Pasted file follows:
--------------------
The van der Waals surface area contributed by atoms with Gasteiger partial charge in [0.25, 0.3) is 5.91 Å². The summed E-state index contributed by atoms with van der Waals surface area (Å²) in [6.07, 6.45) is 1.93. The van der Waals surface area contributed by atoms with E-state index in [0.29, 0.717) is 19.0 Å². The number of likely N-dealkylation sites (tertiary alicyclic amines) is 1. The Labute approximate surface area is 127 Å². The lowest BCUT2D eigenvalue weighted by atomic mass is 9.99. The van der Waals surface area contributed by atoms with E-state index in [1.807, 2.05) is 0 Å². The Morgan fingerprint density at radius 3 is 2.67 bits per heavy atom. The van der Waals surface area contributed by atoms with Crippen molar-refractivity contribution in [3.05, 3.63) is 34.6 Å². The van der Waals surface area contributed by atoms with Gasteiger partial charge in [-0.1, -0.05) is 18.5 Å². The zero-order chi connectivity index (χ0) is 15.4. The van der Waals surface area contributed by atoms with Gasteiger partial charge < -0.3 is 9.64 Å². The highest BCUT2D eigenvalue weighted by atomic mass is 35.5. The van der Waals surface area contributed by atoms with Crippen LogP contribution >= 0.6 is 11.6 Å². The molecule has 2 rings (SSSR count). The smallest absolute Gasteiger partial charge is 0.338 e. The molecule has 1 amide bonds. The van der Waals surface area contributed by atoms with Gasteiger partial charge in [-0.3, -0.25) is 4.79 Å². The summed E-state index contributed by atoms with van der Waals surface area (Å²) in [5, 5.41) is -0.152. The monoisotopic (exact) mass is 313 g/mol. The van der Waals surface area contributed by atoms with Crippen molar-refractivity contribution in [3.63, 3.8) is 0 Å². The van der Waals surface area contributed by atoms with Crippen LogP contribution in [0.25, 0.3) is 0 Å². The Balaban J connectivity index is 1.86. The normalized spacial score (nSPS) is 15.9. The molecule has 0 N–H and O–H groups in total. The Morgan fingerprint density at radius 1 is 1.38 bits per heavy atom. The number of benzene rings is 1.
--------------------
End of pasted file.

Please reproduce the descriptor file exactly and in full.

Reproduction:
The van der Waals surface area contributed by atoms with Gasteiger partial charge in [0.25, 0.3) is 5.91 Å². The summed E-state index contributed by atoms with van der Waals surface area (Å²) in [6.07, 6.45) is 1.93. The van der Waals surface area contributed by atoms with E-state index in [0.29, 0.717) is 19.0 Å². The number of likely N-dealkylation sites (tertiary alicyclic amines) is 1. The Labute approximate surface area is 127 Å². The lowest BCUT2D eigenvalue weighted by atomic mass is 9.99. The van der Waals surface area contributed by atoms with E-state index in [1.807, 2.05) is 0 Å². The Morgan fingerprint density at radius 3 is 2.67 bits per heavy atom. The van der Waals surface area contributed by atoms with Crippen molar-refractivity contribution in [3.05, 3.63) is 34.6 Å². The van der Waals surface area contributed by atoms with Gasteiger partial charge in [-0.1, -0.05) is 18.5 Å². The zero-order chi connectivity index (χ0) is 15.4. The van der Waals surface area contributed by atoms with Gasteiger partial charge < -0.3 is 9.64 Å². The highest BCUT2D eigenvalue weighted by atomic mass is 35.5. The van der Waals surface area contributed by atoms with Crippen LogP contribution >= 0.6 is 11.6 Å². The molecule has 2 rings (SSSR count). The smallest absolute Gasteiger partial charge is 0.338 e. The molecule has 1 amide bonds. The van der Waals surface area contributed by atoms with Gasteiger partial charge in [-0.3, -0.25) is 4.79 Å². The summed E-state index contributed by atoms with van der Waals surface area (Å²) in [5, 5.41) is -0.152. The monoisotopic (exact) mass is 313 g/mol. The van der Waals surface area contributed by atoms with Crippen molar-refractivity contribution in [3.63, 3.8) is 0 Å². The van der Waals surface area contributed by atoms with Crippen LogP contribution in [0.25, 0.3) is 0 Å². The Balaban J connectivity index is 1.86. The normalized spacial score (nSPS) is 15.9. The molecule has 0 N–H and O–H groups in total. The Morgan fingerprint density at radius 1 is 1.38 bits per heavy atom. The number of benzene rings is 1.